So even if we accept, and I agree that we shouldn't, that government is inherently inefficient, so what? Is the inefficiency less than the profit margin of the assumed to be efficient corporation? If so then it is in our rational best interests to favor inefficiency.

Also Nthing the idea that the framing of government interference in markets is a very bad frame.
posted by sotonohito at 1:49 PM on August 8 [2 favorites]


MetaFilter: Catholic political philosophy is not quite my area of expertise.

But seriously, thanks for the insight, tivalasvegas.
posted by benito.strauss at 1:51 PM on August 8 [1 favorite]


I'm beating the same dead horse I do in most economics discussions here, but what is the libertarian view on automation and what appears to be an inevitable and permanent long term reduction in jobs?

Minimum income.
posted by empath at 2:02 PM on August 8


You guys are awfully harsh on libertarianism. It's important to identify which particular brand of libertarianism you're attacking. How many people honestly believe in the exact party platform of their chosen party? How many people believe in the exact platform of the loudest members of their chosen party?

I am a social libertarian, but I don't consider myself a libertarian because if the libertarian party did gain power, I'm fairly certain that the no-taxes, no regulation, give it all away aspect of libertarianism would be the one that got all the laws passed.

The social side of libertarianism doesn't have billion dollar industries pushing for it, so libertarians in charge would at best throw a few bones that way. I doubt there would be much change in abortion restrictions or drug laws / police militarization or copyright length (which I consider a civil liberties issue that bleeds into a fiscal liberties issue), etc. I'm not even sure if NSA issues would be addressed. I do know that applying privacy laws for people against corporations definitely isn't on the table.

The big problem for me is that Democrats are luke warm on those issues at best and solidly conservative on them at worst. The republicans are basically on the wrong side of most of those issues (except possibly for the NSA issues).

So I can vote Republican so that the NSA issues maybe possibly might be addressed. I can vote Democrat and assume that most of those issues will not be addressed. Or I can vote libertarian and assume that despite a desire to change those issues, they will probably not address any of those issues.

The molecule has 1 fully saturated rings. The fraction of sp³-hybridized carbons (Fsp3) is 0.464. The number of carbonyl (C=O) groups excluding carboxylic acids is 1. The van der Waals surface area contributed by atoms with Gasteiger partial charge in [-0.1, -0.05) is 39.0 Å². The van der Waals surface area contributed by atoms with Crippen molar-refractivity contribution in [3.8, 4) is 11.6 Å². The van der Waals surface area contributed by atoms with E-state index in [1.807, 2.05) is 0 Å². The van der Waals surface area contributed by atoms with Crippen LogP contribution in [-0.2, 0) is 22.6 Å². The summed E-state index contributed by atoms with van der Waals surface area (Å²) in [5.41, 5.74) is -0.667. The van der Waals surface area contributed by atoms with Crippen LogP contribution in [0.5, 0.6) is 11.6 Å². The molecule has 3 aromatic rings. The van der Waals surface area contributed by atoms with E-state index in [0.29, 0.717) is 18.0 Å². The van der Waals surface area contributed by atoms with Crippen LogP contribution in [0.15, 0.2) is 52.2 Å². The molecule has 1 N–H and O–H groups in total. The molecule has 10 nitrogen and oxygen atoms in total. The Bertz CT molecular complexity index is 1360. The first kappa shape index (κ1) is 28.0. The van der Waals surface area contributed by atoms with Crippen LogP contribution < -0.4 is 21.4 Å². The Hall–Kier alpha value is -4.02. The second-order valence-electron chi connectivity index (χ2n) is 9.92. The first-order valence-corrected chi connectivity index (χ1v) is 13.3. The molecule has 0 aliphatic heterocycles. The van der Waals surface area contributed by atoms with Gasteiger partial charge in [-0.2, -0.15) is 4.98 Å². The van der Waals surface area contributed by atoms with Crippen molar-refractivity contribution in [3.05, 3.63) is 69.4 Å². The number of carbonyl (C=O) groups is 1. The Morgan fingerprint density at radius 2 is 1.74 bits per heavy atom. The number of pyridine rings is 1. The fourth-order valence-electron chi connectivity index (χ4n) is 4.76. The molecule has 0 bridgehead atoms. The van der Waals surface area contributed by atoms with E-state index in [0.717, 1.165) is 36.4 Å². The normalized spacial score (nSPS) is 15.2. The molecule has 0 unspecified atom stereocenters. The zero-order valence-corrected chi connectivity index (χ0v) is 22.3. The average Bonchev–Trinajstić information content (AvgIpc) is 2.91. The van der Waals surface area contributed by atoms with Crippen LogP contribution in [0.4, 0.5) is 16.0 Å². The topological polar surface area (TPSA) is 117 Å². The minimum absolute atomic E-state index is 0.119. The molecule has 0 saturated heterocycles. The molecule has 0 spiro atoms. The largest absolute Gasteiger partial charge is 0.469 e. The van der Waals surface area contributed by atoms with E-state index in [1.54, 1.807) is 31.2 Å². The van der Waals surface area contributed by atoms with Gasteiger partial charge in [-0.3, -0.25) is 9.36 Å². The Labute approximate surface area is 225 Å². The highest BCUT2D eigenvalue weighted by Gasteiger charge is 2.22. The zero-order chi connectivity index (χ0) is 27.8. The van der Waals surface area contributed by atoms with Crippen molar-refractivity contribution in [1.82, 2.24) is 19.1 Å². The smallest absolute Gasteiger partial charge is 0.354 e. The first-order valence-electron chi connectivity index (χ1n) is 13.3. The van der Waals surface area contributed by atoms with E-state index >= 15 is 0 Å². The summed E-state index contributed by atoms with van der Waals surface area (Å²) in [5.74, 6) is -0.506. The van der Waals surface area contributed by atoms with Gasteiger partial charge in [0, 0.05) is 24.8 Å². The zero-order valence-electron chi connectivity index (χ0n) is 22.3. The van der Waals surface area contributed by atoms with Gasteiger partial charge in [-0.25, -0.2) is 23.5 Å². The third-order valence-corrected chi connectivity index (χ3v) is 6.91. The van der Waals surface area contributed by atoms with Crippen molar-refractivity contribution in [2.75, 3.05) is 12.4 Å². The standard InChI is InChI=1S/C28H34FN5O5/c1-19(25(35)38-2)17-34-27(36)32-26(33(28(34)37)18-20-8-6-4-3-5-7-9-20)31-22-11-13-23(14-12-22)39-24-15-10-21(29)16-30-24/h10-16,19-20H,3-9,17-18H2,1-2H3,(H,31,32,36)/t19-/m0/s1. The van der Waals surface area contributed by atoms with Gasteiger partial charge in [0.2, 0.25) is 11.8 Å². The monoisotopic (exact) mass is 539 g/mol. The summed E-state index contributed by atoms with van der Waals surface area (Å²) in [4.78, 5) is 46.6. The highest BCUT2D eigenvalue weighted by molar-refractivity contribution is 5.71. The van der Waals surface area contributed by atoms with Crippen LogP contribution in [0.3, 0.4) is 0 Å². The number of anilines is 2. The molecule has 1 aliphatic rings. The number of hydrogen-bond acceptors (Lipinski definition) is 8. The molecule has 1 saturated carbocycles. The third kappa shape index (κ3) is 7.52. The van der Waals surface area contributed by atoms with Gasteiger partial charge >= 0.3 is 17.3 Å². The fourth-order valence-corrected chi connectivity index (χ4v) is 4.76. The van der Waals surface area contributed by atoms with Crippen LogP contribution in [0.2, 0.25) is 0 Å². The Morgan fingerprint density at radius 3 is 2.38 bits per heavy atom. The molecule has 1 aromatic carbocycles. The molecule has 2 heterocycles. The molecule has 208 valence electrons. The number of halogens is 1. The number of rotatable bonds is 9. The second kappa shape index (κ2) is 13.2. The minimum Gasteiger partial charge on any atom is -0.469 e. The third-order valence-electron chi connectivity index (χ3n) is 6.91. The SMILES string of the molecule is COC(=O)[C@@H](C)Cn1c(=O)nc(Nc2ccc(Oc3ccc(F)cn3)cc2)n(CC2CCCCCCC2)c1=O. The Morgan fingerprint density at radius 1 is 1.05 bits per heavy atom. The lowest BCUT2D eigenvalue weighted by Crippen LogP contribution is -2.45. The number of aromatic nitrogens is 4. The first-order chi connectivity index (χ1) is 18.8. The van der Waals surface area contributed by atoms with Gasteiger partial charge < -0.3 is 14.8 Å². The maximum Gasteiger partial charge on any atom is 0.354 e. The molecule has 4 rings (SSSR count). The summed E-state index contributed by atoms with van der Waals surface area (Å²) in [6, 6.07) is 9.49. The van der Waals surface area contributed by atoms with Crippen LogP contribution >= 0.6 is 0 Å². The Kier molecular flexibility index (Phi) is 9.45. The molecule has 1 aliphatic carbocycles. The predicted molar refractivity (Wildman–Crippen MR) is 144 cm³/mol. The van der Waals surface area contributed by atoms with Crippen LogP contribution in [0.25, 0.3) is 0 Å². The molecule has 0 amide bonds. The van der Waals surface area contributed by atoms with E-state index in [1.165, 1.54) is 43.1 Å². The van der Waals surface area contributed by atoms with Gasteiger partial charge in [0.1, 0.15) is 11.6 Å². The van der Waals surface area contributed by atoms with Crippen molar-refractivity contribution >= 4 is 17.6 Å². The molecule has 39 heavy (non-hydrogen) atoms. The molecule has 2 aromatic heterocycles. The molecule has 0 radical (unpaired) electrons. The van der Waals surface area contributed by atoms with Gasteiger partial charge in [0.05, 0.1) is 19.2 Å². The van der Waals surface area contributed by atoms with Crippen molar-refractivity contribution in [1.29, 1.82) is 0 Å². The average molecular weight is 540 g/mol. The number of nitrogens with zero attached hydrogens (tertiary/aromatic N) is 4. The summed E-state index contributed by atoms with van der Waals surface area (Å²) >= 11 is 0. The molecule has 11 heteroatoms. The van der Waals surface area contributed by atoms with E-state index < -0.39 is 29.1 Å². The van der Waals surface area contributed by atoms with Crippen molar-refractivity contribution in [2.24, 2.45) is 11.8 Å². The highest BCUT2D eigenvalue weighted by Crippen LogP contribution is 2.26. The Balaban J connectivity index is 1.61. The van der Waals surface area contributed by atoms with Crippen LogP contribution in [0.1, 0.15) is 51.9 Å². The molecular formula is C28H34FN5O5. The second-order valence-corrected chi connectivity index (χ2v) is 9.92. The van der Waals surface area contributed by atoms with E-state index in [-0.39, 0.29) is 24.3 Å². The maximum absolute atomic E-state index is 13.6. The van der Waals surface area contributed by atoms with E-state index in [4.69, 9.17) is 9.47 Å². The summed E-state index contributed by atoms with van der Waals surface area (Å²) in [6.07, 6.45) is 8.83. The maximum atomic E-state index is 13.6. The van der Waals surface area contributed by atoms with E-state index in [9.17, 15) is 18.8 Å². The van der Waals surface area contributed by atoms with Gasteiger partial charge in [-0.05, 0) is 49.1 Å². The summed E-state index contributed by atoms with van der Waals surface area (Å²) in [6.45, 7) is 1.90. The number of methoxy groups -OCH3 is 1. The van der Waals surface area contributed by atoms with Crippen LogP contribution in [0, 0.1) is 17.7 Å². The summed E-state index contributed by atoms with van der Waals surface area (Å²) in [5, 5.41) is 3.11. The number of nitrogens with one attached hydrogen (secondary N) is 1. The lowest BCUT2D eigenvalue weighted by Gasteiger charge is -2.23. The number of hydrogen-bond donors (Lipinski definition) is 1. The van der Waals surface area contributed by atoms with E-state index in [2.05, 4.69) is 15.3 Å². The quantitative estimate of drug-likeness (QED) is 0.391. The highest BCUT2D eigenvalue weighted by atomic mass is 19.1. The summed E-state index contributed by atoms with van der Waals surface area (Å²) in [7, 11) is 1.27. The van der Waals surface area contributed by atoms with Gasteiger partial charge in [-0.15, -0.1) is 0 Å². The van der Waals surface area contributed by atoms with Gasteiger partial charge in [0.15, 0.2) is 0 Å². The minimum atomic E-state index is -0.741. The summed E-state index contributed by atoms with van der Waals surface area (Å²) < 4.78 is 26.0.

Basically, I have to vote Democrat because they mostly don't harm civil liberties. Really though, "Give me a zero or at most a minimal reduction in civil liberties, or give me death!" is not a great slogan.
posted by HappyEngineer at 2:25 PM on August 8 [3 favorites]


Is anyone else bothered by the "vote Democrat" terminology? Hasn't it always been "vote Democratic?" When did the Democratic Party become the "Democrat" Party? If we are going to say "vote Democrat," then should we also say "vote Republic?"
posted by Golden Eternity at 2:29 PM on August 8


> It's important to identify which particular brand of libertarianism you're attacking.

I'm attacking the one that's likely to get elected, i.e. Rand Paul and Ted Cruz. I understand, I sympathize, with people who have intelligent libertarian beliefs and can rightly cry "Those guy are at best a parody of libertarianism and I've got almost no overlap with them." Unfortunately that doesn't matter. They've got millions of dollars behind them, and they've picked up the name.

Do people remember the Supreme Court's Kelo decision? Anyone who's not a lawyer understands it to say that if one private party can make more money off a piece of private property, the government can compel the current owners to sell it to the first party (through condemnation). Libertarians, you've been Keloed. Koch Brothers et. al. have found that they can use Libertarianism to advance their business-over-everything-else program, and so they've bought it out from under you, no matter how much you thought it was yours.
posted by benito.strauss at 3:09 PM on August 8 [3 favorites]


Yeah, you should say "democratic". "Democrat party" is originally an intentional language manipulation from Republicans. It gets said very often and never called out so people just think it's normal. It's kind of like "Ukraine" v. "the Ukraine" which has come up a few times.
posted by Drinky Die at 3:19 PM on August 8 [3 favorites]


Maybe a preview of some upcoming elections?

HuffPo: While her Republican opponent gave a full-throated endorsement for legalizing marijuana, California Attorney General Kamala Harris (D) declined to say whether she supports allowing recreational use of the substance.